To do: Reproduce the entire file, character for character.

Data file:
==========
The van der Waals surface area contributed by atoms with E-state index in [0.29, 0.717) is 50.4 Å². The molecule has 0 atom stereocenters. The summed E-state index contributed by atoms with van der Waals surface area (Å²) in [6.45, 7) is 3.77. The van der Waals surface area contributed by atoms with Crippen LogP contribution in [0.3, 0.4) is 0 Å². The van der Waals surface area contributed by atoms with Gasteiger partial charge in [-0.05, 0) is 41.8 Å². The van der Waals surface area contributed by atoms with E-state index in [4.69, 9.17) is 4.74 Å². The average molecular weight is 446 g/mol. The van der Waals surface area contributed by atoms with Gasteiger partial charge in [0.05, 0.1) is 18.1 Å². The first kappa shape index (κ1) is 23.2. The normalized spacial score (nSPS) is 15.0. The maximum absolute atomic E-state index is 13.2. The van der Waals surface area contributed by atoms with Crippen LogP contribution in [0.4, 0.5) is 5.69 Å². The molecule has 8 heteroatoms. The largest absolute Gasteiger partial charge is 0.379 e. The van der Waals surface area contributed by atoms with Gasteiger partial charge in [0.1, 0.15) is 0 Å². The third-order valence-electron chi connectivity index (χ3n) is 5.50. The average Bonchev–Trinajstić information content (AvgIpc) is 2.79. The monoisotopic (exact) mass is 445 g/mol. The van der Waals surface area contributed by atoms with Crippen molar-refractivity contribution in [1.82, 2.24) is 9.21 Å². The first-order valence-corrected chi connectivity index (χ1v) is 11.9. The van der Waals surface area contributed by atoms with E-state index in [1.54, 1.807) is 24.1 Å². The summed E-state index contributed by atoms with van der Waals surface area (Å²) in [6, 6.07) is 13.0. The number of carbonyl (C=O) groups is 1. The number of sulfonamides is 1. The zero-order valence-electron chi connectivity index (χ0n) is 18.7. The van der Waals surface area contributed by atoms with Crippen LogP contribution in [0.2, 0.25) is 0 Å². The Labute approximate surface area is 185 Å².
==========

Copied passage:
The van der Waals surface area contributed by atoms with E-state index in [0.29, 0.717) is 50.4 Å². The molecule has 0 atom stereocenters. The summed E-state index contributed by atoms with van der Waals surface area (Å²) in [6.45, 7) is 3.77. The van der Waals surface area contributed by atoms with Crippen LogP contribution in [0.3, 0.4) is 0 Å². The van der Waals surface area contributed by atoms with Gasteiger partial charge in [-0.05, 0) is 41.8 Å². The van der Waals surface area contributed by atoms with E-state index in [4.69, 9.17) is 4.74 Å². The average molecular weight is 446 g/mol. The van der Waals surface area contributed by atoms with Gasteiger partial charge in [0.05, 0.1) is 18.1 Å². The first kappa shape index (κ1) is 23.2. The normalized spacial score (nSPS) is 15.0. The maximum absolute atomic E-state index is 13.2. The van der Waals surface area contributed by atoms with Crippen LogP contribution in [0.4, 0.5) is 5.69 Å². The molecule has 8 heteroatoms. The largest absolute Gasteiger partial charge is 0.379 e. The van der Waals surface area contributed by atoms with Gasteiger partial charge in [0.1, 0.15) is 0 Å². The third-order valence-electron chi connectivity index (χ3n) is 5.50. The average Bonchev–Trinajstić information content (AvgIpc) is 2.79. The monoisotopic (exact) mass is 445 g/mol. The van der Waals surface area contributed by atoms with Crippen molar-refractivity contribution in [1.82, 2.24) is 9.21 Å². The first-order valence-corrected chi connectivity index (χ1v) is 11.9. The van der Waals surface area contributed by atoms with E-state index in [1.54, 1.807) is 24.1 Å². The summed E-state index contributed by atoms with van der Waals surface area (Å²) in [6, 6.07) is 13.0. The number of carbonyl (C=O) groups is 1. The number of sulfonamides is 1. The zero-order valence-electron chi connectivity index (χ0n) is 18.7. The van der Waals surface area contributed by atoms with Crippen LogP contribution in [0.2, 0.25) is 0 Å². The Labute approximate surface area is 185 Å².